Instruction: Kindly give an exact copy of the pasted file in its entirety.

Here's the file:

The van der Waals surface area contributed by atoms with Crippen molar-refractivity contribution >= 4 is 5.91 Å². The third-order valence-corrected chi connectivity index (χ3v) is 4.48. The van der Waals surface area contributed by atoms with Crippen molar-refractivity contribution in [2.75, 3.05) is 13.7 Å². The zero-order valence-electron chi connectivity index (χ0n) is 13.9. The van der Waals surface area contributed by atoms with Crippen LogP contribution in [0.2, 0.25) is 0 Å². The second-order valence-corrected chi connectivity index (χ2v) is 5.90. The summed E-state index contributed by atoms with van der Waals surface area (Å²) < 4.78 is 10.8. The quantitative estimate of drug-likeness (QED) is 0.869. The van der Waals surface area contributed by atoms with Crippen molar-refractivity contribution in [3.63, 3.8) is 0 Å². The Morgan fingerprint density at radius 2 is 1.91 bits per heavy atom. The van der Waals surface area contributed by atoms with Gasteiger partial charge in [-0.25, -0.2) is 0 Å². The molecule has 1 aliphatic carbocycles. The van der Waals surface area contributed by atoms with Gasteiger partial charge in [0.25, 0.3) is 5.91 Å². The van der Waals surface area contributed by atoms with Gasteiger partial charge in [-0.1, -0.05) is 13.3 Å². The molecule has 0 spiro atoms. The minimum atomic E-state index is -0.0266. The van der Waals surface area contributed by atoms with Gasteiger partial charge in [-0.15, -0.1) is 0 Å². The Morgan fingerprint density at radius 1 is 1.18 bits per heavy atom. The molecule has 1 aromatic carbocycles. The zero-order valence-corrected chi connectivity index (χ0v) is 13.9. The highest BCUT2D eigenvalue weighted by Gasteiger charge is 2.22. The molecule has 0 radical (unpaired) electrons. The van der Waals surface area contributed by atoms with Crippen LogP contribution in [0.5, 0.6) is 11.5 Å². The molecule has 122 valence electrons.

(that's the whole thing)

The van der Waals surface area contributed by atoms with Crippen molar-refractivity contribution >= 4 is 5.91 Å². The third-order valence-corrected chi connectivity index (χ3v) is 4.48. The van der Waals surface area contributed by atoms with Crippen molar-refractivity contribution in [2.75, 3.05) is 13.7 Å². The zero-order valence-electron chi connectivity index (χ0n) is 13.9. The van der Waals surface area contributed by atoms with Crippen LogP contribution in [0.2, 0.25) is 0 Å². The second-order valence-corrected chi connectivity index (χ2v) is 5.90. The summed E-state index contributed by atoms with van der Waals surface area (Å²) < 4.78 is 10.8. The quantitative estimate of drug-likeness (QED) is 0.869. The van der Waals surface area contributed by atoms with Crippen molar-refractivity contribution in [3.63, 3.8) is 0 Å². The Morgan fingerprint density at radius 2 is 1.91 bits per heavy atom. The van der Waals surface area contributed by atoms with Gasteiger partial charge in [-0.25, -0.2) is 0 Å². The molecule has 1 aliphatic carbocycles. The van der Waals surface area contributed by atoms with Gasteiger partial charge in [0.25, 0.3) is 5.91 Å². The van der Waals surface area contributed by atoms with Gasteiger partial charge in [-0.1, -0.05) is 13.3 Å². The molecule has 0 spiro atoms. The minimum atomic E-state index is -0.0266. The van der Waals surface area contributed by atoms with Gasteiger partial charge in [-0.15, -0.1) is 0 Å². The Morgan fingerprint density at radius 1 is 1.18 bits per heavy atom. The molecule has 1 aromatic carbocycles. The zero-order valence-corrected chi connectivity index (χ0v) is 13.9. The highest BCUT2D eigenvalue weighted by Gasteiger charge is 2.22. The molecule has 0 radical (unpaired) electrons. The van der Waals surface area contributed by atoms with Crippen LogP contribution in [0.5, 0.6) is 11.5 Å². The molecule has 122 valence electrons.